(Image from Evan Ziporyn's excellent solo clarinet album)
In a recent post I wrote on putting electrodes in our brains and using representative computer code to guide machines in playing real instruments; earlier, I wrote on Melodyne software that can pick out individual notes from individual instruments on a recording for pitch shifting or time stretching.
Last month at the International Conference on Acoustics, Speech and Signal Processing, Mark Bocko introduced a new project he's been working on at the University of Rochester that seeks to eliminate sampling from digital recording. Instead of recording live instruments and sampling at the highest rate possible for CD-quality sound, researchers developed two software models: one that replicates every parameter of a clarinet's sound, and another that codes a clarinet player's physical actions in performance. Once they make a real audio recording of a clarinetist, they can use the second model to determine the various performance actions and run this info into the clarinet sound module to produce a virtual rendition of the original performance.
One of the interesting developments here is the tiny amount of information needed to store such a virtual recording; because the audio is not sampled hundreds of times per second but reproduced based on actual physical gestures and frequencies of a player and nothing more, these recordings are quite small. The twenty-second clarinet solo filled under one kilobyte.
Bocko says, "Maybe the future of music recording lies in reproducing performers and not recording them." This to me sounds like a kind of compromise: let's still use real people initially but then convert their sound into something synthetic, better, and with a minimum of information. I have this image of Charlie Chaplin from Modern Times in my head, but now he's miming all the motions while a robot mimics him, actually screwing on the bolts.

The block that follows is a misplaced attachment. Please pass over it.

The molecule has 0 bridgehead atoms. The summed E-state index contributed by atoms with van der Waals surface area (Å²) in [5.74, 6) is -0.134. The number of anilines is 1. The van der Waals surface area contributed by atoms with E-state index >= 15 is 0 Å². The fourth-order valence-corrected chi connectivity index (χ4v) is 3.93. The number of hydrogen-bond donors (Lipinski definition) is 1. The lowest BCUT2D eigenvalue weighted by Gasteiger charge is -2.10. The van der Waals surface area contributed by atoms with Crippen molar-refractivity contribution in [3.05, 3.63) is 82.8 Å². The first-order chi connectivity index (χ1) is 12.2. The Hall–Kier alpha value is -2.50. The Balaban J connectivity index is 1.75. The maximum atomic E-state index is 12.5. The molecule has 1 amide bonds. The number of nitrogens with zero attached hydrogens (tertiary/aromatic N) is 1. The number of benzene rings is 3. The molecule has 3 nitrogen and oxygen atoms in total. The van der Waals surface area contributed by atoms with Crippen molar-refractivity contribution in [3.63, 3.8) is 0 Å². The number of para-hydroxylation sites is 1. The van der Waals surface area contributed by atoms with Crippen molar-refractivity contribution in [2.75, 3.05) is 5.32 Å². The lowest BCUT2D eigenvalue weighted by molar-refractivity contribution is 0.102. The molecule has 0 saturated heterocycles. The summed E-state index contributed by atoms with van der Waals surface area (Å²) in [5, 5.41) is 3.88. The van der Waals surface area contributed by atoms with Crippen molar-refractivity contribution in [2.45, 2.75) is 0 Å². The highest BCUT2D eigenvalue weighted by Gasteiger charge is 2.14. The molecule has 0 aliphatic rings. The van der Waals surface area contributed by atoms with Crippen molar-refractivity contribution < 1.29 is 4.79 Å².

So why not ditch real players and instead program virtuosic performances into the physical model, much like MIDI? This could be a whole new, more flexible version of MIDI, in that MIDI has only 128 (0-127) possibilities for each musical parameter, while this new software may have infinite expressive potential. (From the short article, it sounds like these computer models have continuous, non-incremental parameters, like we do.)
A very relevant comparison to make here is with the highly advanced, Hi-Res MIDI-driven live piano recreations of recordings by Zenph Studios - essentially, high tech player piano. (Hi-Res MIDI uses 1024 possibilities, versus 128.) I'm gonna write up a post on this soon, but Zenph can take an old recording of, say, Glenn Gould playing Bach, code it into Hi-Res MIDI, and play it back in a "re-performance" on an actual Yamaha Disklavier Pro concert grand piano. A convergence of Zenph and Rochester could be very interesting: a Disklavier performance of Art Tatum recorded and re-virtualized with Rochester's modeling technology.
The Rochester folks still have a long way to go in terms of sound quality; the demo recording sounds like low quality MIDI; Vienna Symphonic Library, for example, sounds infinitely better. Still, the potential for vast improvement is there, and also for manufacturing technology-esque 'musical redundancies.'